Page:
Trademarking a Pose, Can you? – Image and Branding
No it will not cost Usain Bolt for doing the famous ‘Mobot’ pose in the London 2012 Olympics in honour of the famous British runner, Mo Farah. Mo Farah has (with the help of others, see video below) developed and trademarked his own celebratory pose, the ‘Mobot’. However, Bolt has done nothing that will require any payments for its use. So Bolt is free to honour his friend and fellow athlete this way, similar to how others honour him by striking the famous “To Do World” pose.
So why do they trademarks their poses then?
Understanding the Use of Trademarks
Did you know that a number of athletes have trademark poses? The World Intellectual Property Organization writes about how some athletes are able to trademark themselves or even their pose and earn significantly from their brand. They write;
Many sports personalities are able to generate significant earnings both from leveraging their own brand as elite athletes and from sponsorship deals with various brand owners. Examples include star athlete Usain Bolt, tennis ace Roger Federer and golf’s Tiger Woods. Sporting celebrities can register themselves as trademarks, not only their own name but also nicknames, poses, slogans, signatures, or other insignia for which they well known. Thus Usain Bolt’s “Lightening Bolt” pose and his “to di world” slogan, Michael Jordan’s “jumpman” pose and his Air Jordan brand shoes (basketball), and Johnny Wilkinson’s distinct kicking stance (rugby) are all registered trademarks.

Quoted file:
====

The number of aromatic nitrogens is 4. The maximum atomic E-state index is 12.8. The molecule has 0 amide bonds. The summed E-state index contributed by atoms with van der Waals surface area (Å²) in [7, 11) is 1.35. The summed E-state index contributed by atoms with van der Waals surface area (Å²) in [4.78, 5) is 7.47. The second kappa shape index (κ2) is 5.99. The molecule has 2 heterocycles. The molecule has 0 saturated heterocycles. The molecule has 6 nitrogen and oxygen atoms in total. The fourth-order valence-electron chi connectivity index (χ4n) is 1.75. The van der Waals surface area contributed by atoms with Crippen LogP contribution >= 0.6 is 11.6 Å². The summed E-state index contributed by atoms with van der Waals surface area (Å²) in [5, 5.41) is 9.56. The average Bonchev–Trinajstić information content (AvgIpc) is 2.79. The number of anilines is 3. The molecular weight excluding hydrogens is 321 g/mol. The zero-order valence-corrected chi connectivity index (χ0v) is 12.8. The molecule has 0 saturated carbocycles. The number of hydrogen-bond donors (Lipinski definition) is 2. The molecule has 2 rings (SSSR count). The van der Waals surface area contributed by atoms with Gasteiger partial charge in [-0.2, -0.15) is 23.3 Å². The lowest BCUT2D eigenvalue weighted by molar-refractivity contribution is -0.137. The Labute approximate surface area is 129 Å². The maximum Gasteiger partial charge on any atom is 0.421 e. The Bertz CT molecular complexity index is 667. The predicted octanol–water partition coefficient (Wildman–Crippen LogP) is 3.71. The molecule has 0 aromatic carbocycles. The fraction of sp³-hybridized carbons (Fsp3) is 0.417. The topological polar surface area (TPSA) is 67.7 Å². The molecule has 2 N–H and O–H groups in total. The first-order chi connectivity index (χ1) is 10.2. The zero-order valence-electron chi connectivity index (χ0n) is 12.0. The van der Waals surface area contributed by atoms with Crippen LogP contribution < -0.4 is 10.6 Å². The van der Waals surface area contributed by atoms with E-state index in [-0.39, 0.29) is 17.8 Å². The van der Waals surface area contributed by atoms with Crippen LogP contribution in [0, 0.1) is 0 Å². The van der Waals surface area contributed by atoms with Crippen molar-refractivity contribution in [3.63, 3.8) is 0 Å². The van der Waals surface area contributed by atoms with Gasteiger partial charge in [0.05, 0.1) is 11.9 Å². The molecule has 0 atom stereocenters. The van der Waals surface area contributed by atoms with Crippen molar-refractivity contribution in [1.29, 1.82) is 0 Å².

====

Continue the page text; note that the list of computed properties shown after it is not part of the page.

Interesting, How Does The Trademark Work?
The United States Patent and Trademark Office defines a trademark;
A trademark is a brand name. A trademark or service mark includes any word, name, symbol, device, or any combination, used or intended to be used to identify and distinguish the goods/services of one seller or provider from those of others, and to indicate the source of the goods/services.
So pretty much the trademark would be the “To Di World” sign on an official Usain Bolt shirt that would be used to distinguish it from other knock-offs. The trademark helps to differentiate real products from the fake ones.
As Answers.com put it
A “trademark” has to be associated with a valid saleable product. If the product doesn’t make money then you won’t either.
Or put another way, Bolt would have had to be using this pose on a physical product, making money from his pose, or intending to make money from it in such a way to breach any of the trademarks.
So How Did Mo Farah’s ‘Mobot’ Pose Start?
In our previous post, we mentioned Usain Bolt’s trademarked To Di World pose and his marketability. Now, Mo Farah winner of his second Olympic gold in the 5,000m, and one of Britain’s greatest athletes ever has with the help some talented people and creativity developed his own trademarked style – The Mobot.
Athletics weekly has written about the story behind the Mo Farah pose.
World champion Mo Farah has started the Olympic year in superb form, running an impressive one-night 1500m/5000m double in California last month, winning his fourth successive title at the Bupa London 10,000, and easily defeating Olympic champion Kenenisa Bekele over 5000m at the recent Diamond League meeting in Eugene.
But the biggest talking point about Farah in recent weeks has not been his world-beating performances – it’s his new celebration pose as he crosses the line. So how did it come about?
Farah recently appeared on Sky HD1 show A League Of Their Ownand the topic of Usain Bolt’s “to di world” victory pose came up. Presenter James Corden suggested that Farah should start a new pose of his own in a bid for it to catch on by the time of the London 2012 Olympics.
Watch this video to see the inception of the pose.
What do you think? Did you realize that athletes could trademark their poses?